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B Lab is a non-profit corporation that certifies B Corporations—it offers a variety of support, varying from access to the Certified B Corp logo to introducing new Certified B companies to a large, lively community of other Certified B Corporations.
“B Corp is to business what USDA Organic certification is to milk.”
A Certified B Corp is a for-profit corporation that has been certified by B Lab, which is a non-profit company that measures a company’s social and environmental performance against the standards in the online B Impact Assessment.
There are over 4,000 Certified B Corps in 77 countries across 153 different industries.
B Lab’s goal is to build “a global community of Certified B Corporations who meet the highest standards of verified, overall social and environmental performance, public transparency and legal accountability.”
A Certified B Corporation is a company that has passed B Lab’s certification process, which involves assessing and possibly changing some of its methods in regard to social and environmental performances (i.e., how it treats its employees and how it treats its garbage).
There are five significant conditions to becoming a Certified B Corporation. Although some of these conditions overlap with Benefit Corporations, Certified B Corporations and Benefit Corporations are not the same thing).
According to B Lab, the five conditions that define a Certified B Corporation are:
Different types of companies require different types of certification. The four categories are:
The Assessment asks questions to help corporate leaders understand how—and why—“to build a better business—better for your workers, community and the environment.”
You can measure your company’s social and environmental impact on your own, using B Lab’s free, confidential B Impact Assessment.
30 minutes can give you a snapshot of your company’s impact, which includes a basic summary of which things your company excels at and which it could improve upon. 2 - 3 hours gives you a full impact report, which includes a holistic report on how your company scores on a single impact topic.
Within the B Impact Assessment, you can also access improvement tools, best practices guides and case studies as well as create a customized plan for your company’s improvement. Standards and benchmarks can help you reach your improvement goal.
If you doubt that one company—yours—can make a difference in the world yet still make a profit, consider this: according to the comprehensive study entitled Sustainability Pays: Studies That Prove the Business Case for Sustainability, “businesses can improve short-and long-term profitability through the adoption of sustainable practices […]."
If you don’t believe that people pay attention to or care about the sustainability issues of the corporations they work at, work with or buy from, you’re wrong.
According to Harvard Business Review, millennials, who represent about 50% of the global workforce, seek work that connects them to a larger purpose. The Impact Assessment is designed for any type of for-profit company and any size of for-profit company.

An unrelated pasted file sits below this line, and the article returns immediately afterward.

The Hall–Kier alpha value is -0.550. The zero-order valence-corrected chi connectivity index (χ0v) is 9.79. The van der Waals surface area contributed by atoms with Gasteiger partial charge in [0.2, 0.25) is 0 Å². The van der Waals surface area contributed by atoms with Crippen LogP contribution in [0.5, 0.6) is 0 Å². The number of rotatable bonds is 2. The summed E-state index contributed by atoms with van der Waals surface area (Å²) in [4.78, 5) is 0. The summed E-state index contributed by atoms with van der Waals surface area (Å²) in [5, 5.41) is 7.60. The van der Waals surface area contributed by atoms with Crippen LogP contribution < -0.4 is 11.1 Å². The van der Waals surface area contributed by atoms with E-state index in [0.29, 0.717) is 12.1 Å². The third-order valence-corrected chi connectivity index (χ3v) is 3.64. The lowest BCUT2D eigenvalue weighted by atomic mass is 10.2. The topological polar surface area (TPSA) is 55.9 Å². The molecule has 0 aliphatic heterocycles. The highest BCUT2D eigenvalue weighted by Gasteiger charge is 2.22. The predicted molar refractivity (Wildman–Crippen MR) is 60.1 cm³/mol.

The questions posed on the Impact Assessment will be tailored to the number of employees you indicate, so owners of a small business can take the Impact Assessment as well. The Impact Assessment “comprehensively covers the impact of a businesses on all of its stakeholders, including its workers, suppliers, community and the environment.
The Assessment also captures best practices regarding mission, measurement and governance.” The most heavily-weighted part of the Assessment deals with each company’s specific business model.
Since the Impact Assessment measures current and previous business performance rather than planned intentions, start-ups tend to utilize it only as a learning tool—since they haven’t yet existed long enough to measure their impact, start-ups can instead weave the appropriate practices into their companies for future success.
As B Corporations and leaders of this emerging economy, we believe:
*Disclaimer*: Harvard Business Services, Inc. is neither a law firm nor an accounting firm and, even in cases where the author is an attorney, or a tax professional, nothing in this article constitutes legal or tax advice. This article provides general commentary on, and analysis of, the subject addressed. We strongly advise that you consult an attorney or tax professional to receive legal or tax guidance tailored to your specific circumstances. Any action taken or not taken based on this article is at your own risk. If an article cites or provides a link to third-party sources or websites, Harvard Business Services, Inc. is not responsible for and makes no representations regarding such source’s content or accuracy. Opinions expressed in this article do not necessarily reflect those of Harvard Business Services, Inc.
There is 1 comment left for What is a Certified B Corporation?v said: Tuesday, January 2, 2018
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Those are good ideas--thanks for reading our blog!